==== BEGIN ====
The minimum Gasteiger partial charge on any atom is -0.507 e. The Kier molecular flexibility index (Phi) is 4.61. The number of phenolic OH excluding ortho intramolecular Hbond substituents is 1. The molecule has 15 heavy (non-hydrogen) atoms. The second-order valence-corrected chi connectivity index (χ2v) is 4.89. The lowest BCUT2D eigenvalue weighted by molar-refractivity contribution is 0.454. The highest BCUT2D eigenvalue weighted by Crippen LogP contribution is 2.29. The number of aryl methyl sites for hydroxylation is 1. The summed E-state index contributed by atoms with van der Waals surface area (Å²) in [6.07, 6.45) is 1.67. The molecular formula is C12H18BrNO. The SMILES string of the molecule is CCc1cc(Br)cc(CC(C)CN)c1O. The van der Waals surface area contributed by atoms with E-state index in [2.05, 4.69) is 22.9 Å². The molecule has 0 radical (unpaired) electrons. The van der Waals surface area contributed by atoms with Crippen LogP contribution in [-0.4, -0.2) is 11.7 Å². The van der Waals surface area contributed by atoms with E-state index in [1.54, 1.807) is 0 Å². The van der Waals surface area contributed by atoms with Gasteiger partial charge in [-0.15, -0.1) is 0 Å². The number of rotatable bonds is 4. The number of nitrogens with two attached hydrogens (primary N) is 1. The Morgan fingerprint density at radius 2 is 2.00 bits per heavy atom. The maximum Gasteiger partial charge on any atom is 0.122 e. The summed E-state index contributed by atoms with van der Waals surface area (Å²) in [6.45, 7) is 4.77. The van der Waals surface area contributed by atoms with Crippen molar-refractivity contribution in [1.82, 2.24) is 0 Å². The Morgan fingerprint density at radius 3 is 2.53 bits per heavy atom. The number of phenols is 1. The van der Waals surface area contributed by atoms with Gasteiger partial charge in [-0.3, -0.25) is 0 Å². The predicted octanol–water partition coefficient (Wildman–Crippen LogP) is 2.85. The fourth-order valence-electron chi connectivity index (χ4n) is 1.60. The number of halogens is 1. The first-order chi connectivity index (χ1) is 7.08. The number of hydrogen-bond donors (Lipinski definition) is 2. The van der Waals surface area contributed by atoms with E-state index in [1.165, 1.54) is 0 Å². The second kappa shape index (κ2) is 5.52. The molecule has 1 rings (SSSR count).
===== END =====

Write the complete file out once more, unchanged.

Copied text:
The minimum Gasteiger partial charge on any atom is -0.507 e. The Kier molecular flexibility index (Phi) is 4.61. The number of phenolic OH excluding ortho intramolecular Hbond substituents is 1. The molecule has 15 heavy (non-hydrogen) atoms. The second-order valence-corrected chi connectivity index (χ2v) is 4.89. The lowest BCUT2D eigenvalue weighted by molar-refractivity contribution is 0.454. The highest BCUT2D eigenvalue weighted by Crippen LogP contribution is 2.29. The number of aryl methyl sites for hydroxylation is 1. The summed E-state index contributed by atoms with van der Waals surface area (Å²) in [6.07, 6.45) is 1.67. The molecular formula is C12H18BrNO. The SMILES string of the molecule is CCc1cc(Br)cc(CC(C)CN)c1O. The van der Waals surface area contributed by atoms with E-state index in [2.05, 4.69) is 22.9 Å². The molecule has 0 radical (unpaired) electrons. The van der Waals surface area contributed by atoms with Crippen LogP contribution in [-0.4, -0.2) is 11.7 Å². The van der Waals surface area contributed by atoms with E-state index in [1.54, 1.807) is 0 Å². The van der Waals surface area contributed by atoms with Gasteiger partial charge in [-0.15, -0.1) is 0 Å². The number of rotatable bonds is 4. The number of nitrogens with two attached hydrogens (primary N) is 1. The Morgan fingerprint density at radius 2 is 2.00 bits per heavy atom. The maximum Gasteiger partial charge on any atom is 0.122 e. The summed E-state index contributed by atoms with van der Waals surface area (Å²) in [6.45, 7) is 4.77. The van der Waals surface area contributed by atoms with Crippen molar-refractivity contribution in [1.82, 2.24) is 0 Å². The Morgan fingerprint density at radius 3 is 2.53 bits per heavy atom. The number of phenols is 1. The van der Waals surface area contributed by atoms with Gasteiger partial charge in [-0.3, -0.25) is 0 Å². The predicted octanol–water partition coefficient (Wildman–Crippen LogP) is 2.85. The fourth-order valence-electron chi connectivity index (χ4n) is 1.60. The number of halogens is 1. The first-order chi connectivity index (χ1) is 7.08. The number of hydrogen-bond donors (Lipinski definition) is 2. The van der Waals surface area contributed by atoms with E-state index in [1.165, 1.54) is 0 Å². The second kappa shape index (κ2) is 5.52. The molecule has 1 rings (SSSR count).